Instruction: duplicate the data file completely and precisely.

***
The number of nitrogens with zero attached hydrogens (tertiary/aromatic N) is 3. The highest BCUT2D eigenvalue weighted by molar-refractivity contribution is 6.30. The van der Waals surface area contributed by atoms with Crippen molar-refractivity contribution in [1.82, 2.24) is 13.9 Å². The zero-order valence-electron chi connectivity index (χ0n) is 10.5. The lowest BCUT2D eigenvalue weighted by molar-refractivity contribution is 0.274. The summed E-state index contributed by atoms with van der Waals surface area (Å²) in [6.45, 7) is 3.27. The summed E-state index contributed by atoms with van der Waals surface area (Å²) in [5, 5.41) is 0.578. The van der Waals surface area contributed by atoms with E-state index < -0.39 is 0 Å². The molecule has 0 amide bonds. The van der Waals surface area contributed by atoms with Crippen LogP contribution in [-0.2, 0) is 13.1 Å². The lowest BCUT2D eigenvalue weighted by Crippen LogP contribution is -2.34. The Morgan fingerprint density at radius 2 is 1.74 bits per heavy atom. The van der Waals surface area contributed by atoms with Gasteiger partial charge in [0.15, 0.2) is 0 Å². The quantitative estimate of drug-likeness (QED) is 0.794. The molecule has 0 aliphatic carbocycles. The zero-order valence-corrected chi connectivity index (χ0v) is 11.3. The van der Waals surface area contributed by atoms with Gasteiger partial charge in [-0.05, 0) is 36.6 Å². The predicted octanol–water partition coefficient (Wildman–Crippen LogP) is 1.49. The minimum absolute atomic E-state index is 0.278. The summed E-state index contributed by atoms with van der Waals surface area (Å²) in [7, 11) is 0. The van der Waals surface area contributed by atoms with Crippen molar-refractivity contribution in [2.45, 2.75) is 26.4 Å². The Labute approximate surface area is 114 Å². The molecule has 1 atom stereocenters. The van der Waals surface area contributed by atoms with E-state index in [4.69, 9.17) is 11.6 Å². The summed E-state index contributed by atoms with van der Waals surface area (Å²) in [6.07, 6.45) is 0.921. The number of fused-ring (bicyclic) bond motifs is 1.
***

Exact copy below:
The number of nitrogens with zero attached hydrogens (tertiary/aromatic N) is 3. The highest BCUT2D eigenvalue weighted by molar-refractivity contribution is 6.30. The van der Waals surface area contributed by atoms with Crippen molar-refractivity contribution in [1.82, 2.24) is 13.9 Å². The zero-order valence-electron chi connectivity index (χ0n) is 10.5. The lowest BCUT2D eigenvalue weighted by molar-refractivity contribution is 0.274. The summed E-state index contributed by atoms with van der Waals surface area (Å²) in [6.45, 7) is 3.27. The summed E-state index contributed by atoms with van der Waals surface area (Å²) in [5, 5.41) is 0.578. The van der Waals surface area contributed by atoms with E-state index < -0.39 is 0 Å². The molecule has 0 amide bonds. The van der Waals surface area contributed by atoms with Crippen LogP contribution in [-0.2, 0) is 13.1 Å². The lowest BCUT2D eigenvalue weighted by Crippen LogP contribution is -2.34. The Morgan fingerprint density at radius 2 is 1.74 bits per heavy atom. The van der Waals surface area contributed by atoms with Gasteiger partial charge in [0.15, 0.2) is 0 Å². The quantitative estimate of drug-likeness (QED) is 0.794. The molecule has 0 aliphatic carbocycles. The zero-order valence-corrected chi connectivity index (χ0v) is 11.3. The van der Waals surface area contributed by atoms with Gasteiger partial charge in [-0.05, 0) is 36.6 Å². The predicted octanol–water partition coefficient (Wildman–Crippen LogP) is 1.49. The minimum absolute atomic E-state index is 0.278. The summed E-state index contributed by atoms with van der Waals surface area (Å²) in [7, 11) is 0. The van der Waals surface area contributed by atoms with Crippen molar-refractivity contribution in [2.45, 2.75) is 26.4 Å². The Labute approximate surface area is 114 Å². The molecule has 1 atom stereocenters. The van der Waals surface area contributed by atoms with E-state index in [4.69, 9.17) is 11.6 Å². The summed E-state index contributed by atoms with van der Waals surface area (Å²) in [6.07, 6.45) is 0.921. The number of fused-ring (bicyclic) bond motifs is 1.